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Opposition: Journalists Tapped En Masse in Macedonia

February 25, 2015
Opposition leader Zoran Zaev says he has evidence that more than a hundred journalists were under surveillance: PM responds with fresh claims that coup was on the cards.

Over a hundred Macedonian journalists were wiretapped, including the editors of pro-government media as well as journalists that critique the government, opposition Social Democrat leader Zoran Zaev announced on Wednesday while unveiling his fourth political “bombshell”.

The six recorded conversations that Zaev published include a number of orders by politicians to publish pro-government stories in the media.

“Among those who were under biggest surveillance was one of most respected journalists in Macedonia, the editor of Fokus, Nikola Mladenov”, Zaev said, adding that they would not publish the conversations of the now deceased editor.

“The materials that we received with the mark UBK show that professional critical journalists were under special surveillance,” he said.

He called the latest revelations “a strong blow, because after this today nobody can have any doubts about the regime that we’ve been under for all these years”.

According to Zaev, the system of media surveillance was implemented by the Prime Minister, Nikola Gruevski, his cousin, the secret service chief, Saso Mijalkov, and a few other close associates.

Gruevski: I will not allow destabilisation

Following Zaev’s press conference, Prime Minister Gruevski scheduled his own press conference at which he claimed that Macedonia was a target of surveillance by foreign secret services, which the opposition had used in order to carry out a coup.

The secret service never wiretapped people outside the bounds of the law, the Prime Minister said. He added that the person named only by the initials Z.V. who is now under arrest, had his own network of agents in Macedonia and the Ministry of Interior had firm evidence for his work in the realization of the planned coup.

Among the evidence, according to Gruevski, were documents and transcripts of conversations translated into English along with political analysis.

“It is clear from this that the whole operation was intended for a foreign intelligence service. And we know which service this is,” Gruevski said.

He said the truthfulness of the published conversations would be established by the courts.

The Prime Minister also said that one of the suspects in the coup case confessed to his crimes and had been sentenced on Wednesday to three years in prison.

He dismissed calls for a technical government, which the oppositions was asking for and said there would be no elections. He said the matter has to be resolved in the courts and that he will not allow the situation to destabilise the country.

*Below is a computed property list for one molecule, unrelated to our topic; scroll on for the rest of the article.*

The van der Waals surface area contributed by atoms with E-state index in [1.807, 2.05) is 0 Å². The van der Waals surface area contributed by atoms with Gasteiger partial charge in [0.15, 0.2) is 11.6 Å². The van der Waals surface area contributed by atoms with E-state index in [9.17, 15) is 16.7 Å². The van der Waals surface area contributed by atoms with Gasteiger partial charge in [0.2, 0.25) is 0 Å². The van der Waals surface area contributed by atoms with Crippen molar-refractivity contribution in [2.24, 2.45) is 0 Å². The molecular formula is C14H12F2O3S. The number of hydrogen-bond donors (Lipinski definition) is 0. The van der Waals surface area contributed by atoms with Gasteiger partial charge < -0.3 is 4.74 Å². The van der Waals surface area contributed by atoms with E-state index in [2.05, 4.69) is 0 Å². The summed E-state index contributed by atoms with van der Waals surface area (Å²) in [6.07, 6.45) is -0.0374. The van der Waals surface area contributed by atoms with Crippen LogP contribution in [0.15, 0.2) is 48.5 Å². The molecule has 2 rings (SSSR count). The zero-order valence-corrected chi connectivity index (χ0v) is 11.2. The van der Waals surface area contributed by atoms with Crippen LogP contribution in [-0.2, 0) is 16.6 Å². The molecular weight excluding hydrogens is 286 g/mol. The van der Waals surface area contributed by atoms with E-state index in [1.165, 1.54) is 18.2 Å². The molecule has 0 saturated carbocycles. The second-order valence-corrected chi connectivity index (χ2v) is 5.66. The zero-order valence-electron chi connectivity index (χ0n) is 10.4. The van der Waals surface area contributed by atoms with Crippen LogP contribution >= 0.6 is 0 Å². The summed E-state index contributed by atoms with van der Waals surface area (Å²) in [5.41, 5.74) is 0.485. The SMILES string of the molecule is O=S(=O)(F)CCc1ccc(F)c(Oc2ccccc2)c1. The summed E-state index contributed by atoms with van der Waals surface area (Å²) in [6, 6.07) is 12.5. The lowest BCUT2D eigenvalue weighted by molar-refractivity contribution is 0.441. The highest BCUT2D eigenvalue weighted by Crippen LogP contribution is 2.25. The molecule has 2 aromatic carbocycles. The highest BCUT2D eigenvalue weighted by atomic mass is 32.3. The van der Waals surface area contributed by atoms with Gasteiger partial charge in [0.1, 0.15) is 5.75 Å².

The first conversation that was published shows what Zaev claimed was the voice of the Minister of Interior, Gordana Jankulovska, talking with what they claim is Gruevski’s chief of staff, Martin Protogjer. Between them, they arrange which media and journalists should cover an event that the ministry had organized. 

The second conversation, as Zaev claims, is between the editor of the national TV station, Sitel, Dragan Pavlovic Latas and the Minister of Culture, who is ordering a report. “What is more scandalous is that the editor, Latas, admits that their news program is full of propaganda under direct orders from Gruevski,” Zaev said.

The next published conversation allegedly features the Minister of Interior and her associate and PR officer, Ivo Koteski.

In that conversation, a voice identified as Jankuloska tells Koteski that a TV show on Macedonian Television, MTV, will not be shown – and if one journalist keeps asking, “she’ll fly out of MTV”.

The fourth conversation was allegedly between the editor of Sitel and the secret service chief, Mijalkov, in which Mijalkov asks the editor to reschedule the 9.30 pm news.

What seems to be the voice of Mijalkov also says that “with support of 2 million euro per year I would make a TV station”. When the alleged voice of the editor mentions the owner of the TV station A1, Velija Ramkovski, now in jail, Mijalkov answers that he “did the dirty work and dealt with Velija in my own way”.

The fifth conversation is allegedly between Jankulovska and Mijalkov, who says he has “got things under control” and the minister need not worry about three newspapers owned by the biggest printing company in Macedonia, Media Print Macedonia. “Leave them to me,” the voice attributed to Mijalkov says.

This was the fourth batch of recorded conversations published by the opposition.

Last week Zaev published seven recorded telephone calls, mainly regarding the arrest of former interior minister Ljube Boskovski and the way it was treated in the media. Zaev claims the conversations show Boskovski’s arrest was politically motivated and that Mijalkov knew what the verdict would be in advance. Five conversations published earlier appear to show how the government routinely interferes with the judiciary.

The Social Democrats had their first press conference on the subject on February 9, in which they started their project called “The Truth about Macedonia” and releasing 11 recorded conversations.